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This multi-use venue converts traditional Maori and Pacific Island approaches to building into a contemporary structure

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The steel truss, which gives the TelstraClear Pacific Events Centre its distinctive appearance, was the result of a complex process of structural engineering.

Months of preparation included fabrication of steel at sub-contractor Grayson Engineering's workshop, as well the on-site assembly of the separate pieces.

Initially, Grayson Engineering's drawing office produced fabrication drawings of the structure using a customised steel detailing computer program, says commercial manager Colin Berger.

"Because of this project's complex geometry the detailing program was invaluable," he says. "These drawings provided the templates for a custom-made pipe-profiling machine, which allowed all the pipe ends to be accurately profiled to the correct shape. Lasers were then used to fabricate the nodes from determined setup points."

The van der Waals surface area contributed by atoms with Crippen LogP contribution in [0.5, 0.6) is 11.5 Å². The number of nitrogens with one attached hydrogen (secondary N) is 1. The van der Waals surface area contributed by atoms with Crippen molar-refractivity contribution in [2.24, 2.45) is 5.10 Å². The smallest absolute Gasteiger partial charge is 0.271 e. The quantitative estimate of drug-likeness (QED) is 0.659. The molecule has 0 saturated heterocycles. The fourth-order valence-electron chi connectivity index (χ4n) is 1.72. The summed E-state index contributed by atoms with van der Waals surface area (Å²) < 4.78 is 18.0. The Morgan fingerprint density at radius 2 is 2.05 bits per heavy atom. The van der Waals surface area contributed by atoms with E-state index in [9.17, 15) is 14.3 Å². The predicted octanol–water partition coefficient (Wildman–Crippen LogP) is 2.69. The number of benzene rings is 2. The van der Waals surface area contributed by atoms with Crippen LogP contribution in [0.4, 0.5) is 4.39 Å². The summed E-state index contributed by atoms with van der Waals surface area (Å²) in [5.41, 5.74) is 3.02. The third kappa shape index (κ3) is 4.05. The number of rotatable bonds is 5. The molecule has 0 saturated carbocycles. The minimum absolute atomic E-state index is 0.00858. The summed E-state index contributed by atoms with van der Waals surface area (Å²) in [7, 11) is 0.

Although the geometry was challenging, all components fitted perfectly, even at the eight intersecting pipe sections of the busiest node, he says.


To maintain high levels of accuracy, as much steel as possible was fabricated off-site in a controlled workshop environment, says Berger.

The truss was fabricated into modules that were then transported in eight pieces to the site. The loads were transported at night, with the largest being 13m wide and 12m high. Once onsite it took three months for the truss to be assembled.

For safety reasons, and to speed up the project, the truss was assembled in a positionadjacent to the main structure. By not erecting the truss over the heads of other contractors delays were prevented.

Once ready, three cranes lifted the truss into place. A 200-tonne American crawler crane supported one end, while two hydraulic cranes supported the other end of the truss. This is thought to be New Zealand's biggest single span lift.

For more information, contact Grayson Engineering, phone (09) 262 3097. . Email:

First published date: 07 June 2005

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